Acting Chairman Michael J. Copps
Federal Communications Commission
445 Twelfth Street, SW
Washington, DC 20554
April 3, 2009
RE: WC Docket No. 07-52
Dear Chairman Copps,
Free Press submits this written ex parte filing to highlight again an issue in the
Commission’s open docket on broadband industry practices, WC Docket No. 07-52. For two
years, we have followed your leadership in raising concerns that wireless service providers
appear to be engaging in activities that go against the Commission’s Internet Policy Statement by
violating consumers’ right to run applications, use services, or attach devices of their choice over
their broadband connections.1 Recent reports about application blocking again raise these
questions. Regardless of whether any particular incident would be found in violation of the law,
the lingering uncertainty surrounding consumer rights on the Internet indicates the need for the
Commission to clarify its rules. To resolve any alleged ambiguity raised by parties in earlier
proceedings,2 the Commission should confirm that the Internet Policy Statement applies to
wireless service providers that offer broadband Internet access service, as has been
acknowledged in prior proceedings and statements of sitting Commissioners. Furthermore, the
Commission should request more information on the extent of the wireless providers’ role in and
their justifications for these widely-reported behaviors.
Wireless networks demonstrate numerous anti-consumer practices that may be violations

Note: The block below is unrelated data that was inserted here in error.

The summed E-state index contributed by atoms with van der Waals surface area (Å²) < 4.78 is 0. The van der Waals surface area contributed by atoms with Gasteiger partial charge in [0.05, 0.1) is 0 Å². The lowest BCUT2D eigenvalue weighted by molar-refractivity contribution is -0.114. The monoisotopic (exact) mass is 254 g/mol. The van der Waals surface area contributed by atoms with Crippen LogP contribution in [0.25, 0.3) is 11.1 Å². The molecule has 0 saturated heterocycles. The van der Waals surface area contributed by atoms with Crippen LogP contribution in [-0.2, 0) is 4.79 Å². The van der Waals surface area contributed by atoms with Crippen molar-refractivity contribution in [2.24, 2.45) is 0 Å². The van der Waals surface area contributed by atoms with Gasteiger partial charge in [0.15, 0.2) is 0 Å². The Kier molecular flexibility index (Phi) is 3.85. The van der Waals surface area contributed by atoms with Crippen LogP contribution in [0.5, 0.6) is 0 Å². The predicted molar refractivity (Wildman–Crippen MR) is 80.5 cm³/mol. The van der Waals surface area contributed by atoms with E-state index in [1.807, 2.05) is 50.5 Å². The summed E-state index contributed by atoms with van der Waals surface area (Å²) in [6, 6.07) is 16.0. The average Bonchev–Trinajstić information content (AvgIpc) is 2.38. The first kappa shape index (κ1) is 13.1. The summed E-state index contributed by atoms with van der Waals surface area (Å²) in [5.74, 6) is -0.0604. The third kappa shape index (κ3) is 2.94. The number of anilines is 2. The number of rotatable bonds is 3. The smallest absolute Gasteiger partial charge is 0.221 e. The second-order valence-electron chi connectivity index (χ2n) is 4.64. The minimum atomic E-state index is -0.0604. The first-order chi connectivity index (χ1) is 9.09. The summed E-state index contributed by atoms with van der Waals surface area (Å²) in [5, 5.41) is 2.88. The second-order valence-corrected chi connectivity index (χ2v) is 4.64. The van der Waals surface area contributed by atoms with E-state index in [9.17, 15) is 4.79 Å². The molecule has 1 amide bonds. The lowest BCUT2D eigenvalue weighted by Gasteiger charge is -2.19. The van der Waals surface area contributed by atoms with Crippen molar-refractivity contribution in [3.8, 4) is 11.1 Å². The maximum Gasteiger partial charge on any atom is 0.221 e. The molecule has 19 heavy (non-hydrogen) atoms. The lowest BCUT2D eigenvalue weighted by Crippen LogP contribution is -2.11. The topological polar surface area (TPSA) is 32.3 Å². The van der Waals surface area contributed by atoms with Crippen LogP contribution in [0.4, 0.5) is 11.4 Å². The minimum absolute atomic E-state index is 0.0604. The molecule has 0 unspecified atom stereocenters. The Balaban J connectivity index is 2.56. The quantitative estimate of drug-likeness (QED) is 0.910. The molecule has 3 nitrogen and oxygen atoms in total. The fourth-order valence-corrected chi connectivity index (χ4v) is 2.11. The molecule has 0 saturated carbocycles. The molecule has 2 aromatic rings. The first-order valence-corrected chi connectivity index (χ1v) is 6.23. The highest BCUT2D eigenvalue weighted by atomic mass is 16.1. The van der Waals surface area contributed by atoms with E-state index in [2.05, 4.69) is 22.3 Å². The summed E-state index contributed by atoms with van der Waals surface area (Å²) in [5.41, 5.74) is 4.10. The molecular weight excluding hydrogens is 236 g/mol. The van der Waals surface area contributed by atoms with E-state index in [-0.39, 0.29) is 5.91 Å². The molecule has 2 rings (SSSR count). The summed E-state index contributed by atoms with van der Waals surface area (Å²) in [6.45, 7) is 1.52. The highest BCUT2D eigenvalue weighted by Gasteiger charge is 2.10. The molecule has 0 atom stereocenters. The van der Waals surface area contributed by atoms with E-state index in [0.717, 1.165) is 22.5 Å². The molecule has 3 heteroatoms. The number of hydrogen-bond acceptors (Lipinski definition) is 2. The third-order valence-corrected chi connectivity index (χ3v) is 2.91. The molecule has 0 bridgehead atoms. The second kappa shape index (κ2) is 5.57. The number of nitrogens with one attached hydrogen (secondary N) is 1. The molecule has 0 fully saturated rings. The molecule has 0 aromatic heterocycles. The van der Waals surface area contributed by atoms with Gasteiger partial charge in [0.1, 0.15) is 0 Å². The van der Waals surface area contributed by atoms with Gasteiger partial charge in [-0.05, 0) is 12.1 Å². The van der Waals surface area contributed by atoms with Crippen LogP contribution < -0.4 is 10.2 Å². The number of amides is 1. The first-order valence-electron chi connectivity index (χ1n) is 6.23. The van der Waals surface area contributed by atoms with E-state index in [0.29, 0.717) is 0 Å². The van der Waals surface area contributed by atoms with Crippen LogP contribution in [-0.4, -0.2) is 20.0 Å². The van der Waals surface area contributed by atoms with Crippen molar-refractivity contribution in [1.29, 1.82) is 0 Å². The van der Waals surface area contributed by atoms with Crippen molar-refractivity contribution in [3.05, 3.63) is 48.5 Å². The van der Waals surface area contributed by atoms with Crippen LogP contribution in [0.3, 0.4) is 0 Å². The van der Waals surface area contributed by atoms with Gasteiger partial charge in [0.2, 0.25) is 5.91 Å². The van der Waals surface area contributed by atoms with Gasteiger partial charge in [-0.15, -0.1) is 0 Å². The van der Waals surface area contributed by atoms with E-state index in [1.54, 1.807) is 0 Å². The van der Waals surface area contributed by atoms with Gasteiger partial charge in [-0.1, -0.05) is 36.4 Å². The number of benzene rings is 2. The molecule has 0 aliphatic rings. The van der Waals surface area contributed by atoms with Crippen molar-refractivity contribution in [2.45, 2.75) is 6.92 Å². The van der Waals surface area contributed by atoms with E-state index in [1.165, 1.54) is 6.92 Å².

of the Commission’s Internet Policy Statement. In some cases, these appear to be outright
restrictions on applications, services or devices imposed by the carrier. In other cases, there
appears to be a business relationship between carriers and equipment vendors designed to cripple
applications or hinder consumer choice for anticompetitive purposes. Most notable among
recent reports, the Skype Voice over IP (VoIP) application on the Apple iPhone can make and
receive calls over a Wi-Fi connection, but cannot make or receive calls over AT&T’s 3G
network.3 Although this limitation is formally imposed by Apple as part of the rules for its
application store, a senior official at AT&T was quoted in USA Today as saying, “We absolutely
expect our vendors” – in this case, Apple – “not to facilitate the services of our competitors.”4
This statement suggests that AT&T may be playing a role in restricting consumers’ access to an
application that competes with the carrier’s own voice service. Similarly, applications to allow
tethering of the Google Android phone are unavailable on Google’s Android Marketplace for all
T-Mobile customers.5 The Android user community reports that Google’s distribution
agreements require Google to remove applications that violate the device manufacturer or